In a closed-chest porcine model, mechanical dyssynchrony, as evidenced by the standard deviation in TTP, occurs early after MI and does not significantly worsen in the near term. Dyssynchrony originates primarily from delayed electrical and mechanical activation of the infarcted region.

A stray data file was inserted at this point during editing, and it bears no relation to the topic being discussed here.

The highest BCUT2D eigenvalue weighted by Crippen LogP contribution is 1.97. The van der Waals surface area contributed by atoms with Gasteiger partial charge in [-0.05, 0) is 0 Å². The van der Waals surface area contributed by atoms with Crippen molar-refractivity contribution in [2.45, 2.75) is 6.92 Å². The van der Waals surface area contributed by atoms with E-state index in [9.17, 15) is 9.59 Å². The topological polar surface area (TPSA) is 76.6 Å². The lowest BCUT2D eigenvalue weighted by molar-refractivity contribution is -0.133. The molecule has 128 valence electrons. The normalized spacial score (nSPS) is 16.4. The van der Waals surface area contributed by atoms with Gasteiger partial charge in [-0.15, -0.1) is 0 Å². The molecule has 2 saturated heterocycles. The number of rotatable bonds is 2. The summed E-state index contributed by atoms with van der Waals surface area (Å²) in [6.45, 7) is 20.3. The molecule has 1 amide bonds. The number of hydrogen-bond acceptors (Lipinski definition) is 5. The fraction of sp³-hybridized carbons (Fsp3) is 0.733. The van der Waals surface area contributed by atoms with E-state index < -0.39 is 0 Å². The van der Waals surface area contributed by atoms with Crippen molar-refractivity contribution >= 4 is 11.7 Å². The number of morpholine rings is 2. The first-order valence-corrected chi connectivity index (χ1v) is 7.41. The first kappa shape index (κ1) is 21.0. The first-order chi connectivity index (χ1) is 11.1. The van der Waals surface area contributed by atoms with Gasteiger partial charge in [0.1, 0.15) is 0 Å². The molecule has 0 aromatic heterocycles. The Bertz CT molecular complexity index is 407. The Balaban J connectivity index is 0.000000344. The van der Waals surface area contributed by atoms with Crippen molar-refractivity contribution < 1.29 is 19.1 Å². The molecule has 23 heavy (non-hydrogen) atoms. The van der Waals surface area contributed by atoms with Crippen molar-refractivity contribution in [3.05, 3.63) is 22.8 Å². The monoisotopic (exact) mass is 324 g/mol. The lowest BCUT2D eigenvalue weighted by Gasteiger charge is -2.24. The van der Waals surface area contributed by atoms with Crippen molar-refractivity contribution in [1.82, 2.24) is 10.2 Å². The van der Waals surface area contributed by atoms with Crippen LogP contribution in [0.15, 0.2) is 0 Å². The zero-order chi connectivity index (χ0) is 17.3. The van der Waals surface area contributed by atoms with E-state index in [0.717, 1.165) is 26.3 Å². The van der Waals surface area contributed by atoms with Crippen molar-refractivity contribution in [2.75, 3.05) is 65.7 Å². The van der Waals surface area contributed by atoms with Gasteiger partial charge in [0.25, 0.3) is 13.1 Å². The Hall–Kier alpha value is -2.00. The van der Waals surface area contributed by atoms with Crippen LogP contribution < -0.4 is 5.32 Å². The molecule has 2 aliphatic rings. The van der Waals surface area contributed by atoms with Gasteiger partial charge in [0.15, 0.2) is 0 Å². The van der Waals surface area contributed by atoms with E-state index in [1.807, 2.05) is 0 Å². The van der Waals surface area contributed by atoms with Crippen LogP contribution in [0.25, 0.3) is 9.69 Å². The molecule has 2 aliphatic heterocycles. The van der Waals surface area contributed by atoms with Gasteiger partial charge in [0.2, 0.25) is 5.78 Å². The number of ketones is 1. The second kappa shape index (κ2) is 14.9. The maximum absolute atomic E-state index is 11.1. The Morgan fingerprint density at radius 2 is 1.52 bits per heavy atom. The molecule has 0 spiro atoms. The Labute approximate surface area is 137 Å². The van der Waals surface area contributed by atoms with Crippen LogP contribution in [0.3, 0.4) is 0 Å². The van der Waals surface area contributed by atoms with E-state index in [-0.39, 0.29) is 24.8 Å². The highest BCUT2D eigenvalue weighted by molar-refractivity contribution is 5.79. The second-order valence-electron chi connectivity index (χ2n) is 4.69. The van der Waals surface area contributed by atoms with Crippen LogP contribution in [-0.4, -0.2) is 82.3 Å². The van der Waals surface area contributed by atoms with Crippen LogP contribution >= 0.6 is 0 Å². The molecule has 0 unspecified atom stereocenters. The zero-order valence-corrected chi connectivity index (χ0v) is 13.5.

Myocardial infarction and its common consequence, heart failure, present a significant health problem in the United States and the world . Despite strong clinical gains from CRT in the overall heart failure population, results in ischemic CM have been underwhelming . Areas of infarction have delayed mechanical activation due to local conduction abnormalities, delays in electro-mechanical coupling, and myocardial dysfunction. However, the mechanical relationship between infarct areas and peri-infarct myocardium is unclear . Moreover, the mechanical behavior of the peri-infarct zone with respect to dyssynchrony is unclear. To address this knowledge gap we studied regional mechanics early and late post-MI in an extensively characterized porcine model of MI [15, 24, 25]. We selected a closed-chest approach to avoid the confounding influence of sternotomy and pericardiectomy that are known to affect myocardial mechanics. This model exhibited all the classic features of morphologic and functional remodeling seen in clinical and experimental MI. Additionally, using high resolution ex vivo CMR in this animal model, Ashikaga et al  have demonstrated a complex 3D structure of the scar: they found a thin rim of viable myocardium on the endocardial aspects of the scar (endocardial border-zone) and islands of viable myocardium within transmural-appearing scar that would result in fragmented electrograms and delayed activation of the infarcted region (by endocardial mapping).